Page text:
Lawmakers Float Two New Solutions to Fund K-12 Schools

Posted on April 6, 2011



HELENA — The session-long problem of school funding became a multiple-choice question Wednesday as Republicans in both the Senate and the House scrambled to patch together different solutions.

A House committee stuffed a spending plan into Senate Bill 329. The move would give Montana’s K-12 schools about half of their calculated inflation costs and increase the state’s portion of public school funding by 1 percent over two years.

Meanwhile, the Senate’s plan would fully cover inflation costs and increase state spending on schools by 2 percent over the same period. The Senate Finance and Claims Committee split its plan between two House bills, HB 316 and HB 611.

The scurrying is in response to a long debate over how much oil and gas revenue should be redistributed statewide to help pay for public education. Senate Republicans thought Gov. Brian Schweitzer’s proposal took too much from resource-rich parts of the state,  so they created their own  plan.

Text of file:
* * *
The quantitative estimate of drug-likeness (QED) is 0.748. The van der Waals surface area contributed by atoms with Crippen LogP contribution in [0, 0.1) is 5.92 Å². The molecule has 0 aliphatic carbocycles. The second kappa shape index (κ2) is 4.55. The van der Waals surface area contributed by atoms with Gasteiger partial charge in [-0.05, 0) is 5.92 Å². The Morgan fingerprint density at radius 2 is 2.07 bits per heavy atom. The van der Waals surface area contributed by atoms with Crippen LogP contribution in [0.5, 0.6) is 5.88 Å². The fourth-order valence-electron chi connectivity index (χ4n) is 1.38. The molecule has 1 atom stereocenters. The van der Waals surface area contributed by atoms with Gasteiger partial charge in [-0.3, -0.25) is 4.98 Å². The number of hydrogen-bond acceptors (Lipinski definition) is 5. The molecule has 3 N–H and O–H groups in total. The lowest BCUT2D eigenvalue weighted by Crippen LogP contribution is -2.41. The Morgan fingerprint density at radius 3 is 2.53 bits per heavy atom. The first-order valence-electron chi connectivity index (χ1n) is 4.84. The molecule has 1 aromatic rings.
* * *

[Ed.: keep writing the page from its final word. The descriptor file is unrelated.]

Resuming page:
But not all Republicans in the Senate backed that measure, and with the Democratic minority holding out for more money, the effort fizzled, leaving it up the House to forge a school funding bill.

But as a House committee appeared deadlocked Wednesday, the Senate Finance and Claims committee hurried to resurrect bits of its plan, tweaking some elements and plugging them into House Bills 316 and 611.

However, by late afternoon the House committee had managed to  fashion a compromise that would transfer about $17.6 million in oil and gas revenues from resource-rich districts over the next two years.  The Senate bill would transfer  $34.6 million in such funds.

Neither proposal, lawmakers said, would result in local property tax increases in oil – and gas-bearing counties

The hangup in the House committee came as more conservative Republicans argued for less spending on schools.

Even after the bill was altered to give schools half the cost of inflation and a lower increase, Rep. Bob Wagner, R-Harrison, argued that the state didn’t have the money to spend.

And while Democrats at the table  vehemently opposed the tighter numbers, Wagner advised them to sign on because it was the best they would get.

“I would suggest you don’t look a gift horse in the mouth here,” Wagner said, “because I’m voting no.”

The action comes as hundreds of Montana school districts try to build their budgets and local mill levies for the next fiscal year.

Some districts have already taken the procedural steps to lay off teachers if the Legislature doesn’t come though with an increase in state support.

– Reporter Cody Bloomsburg can be reached at 208-816-0809 or by e-mail at

Posted in: Daily Grind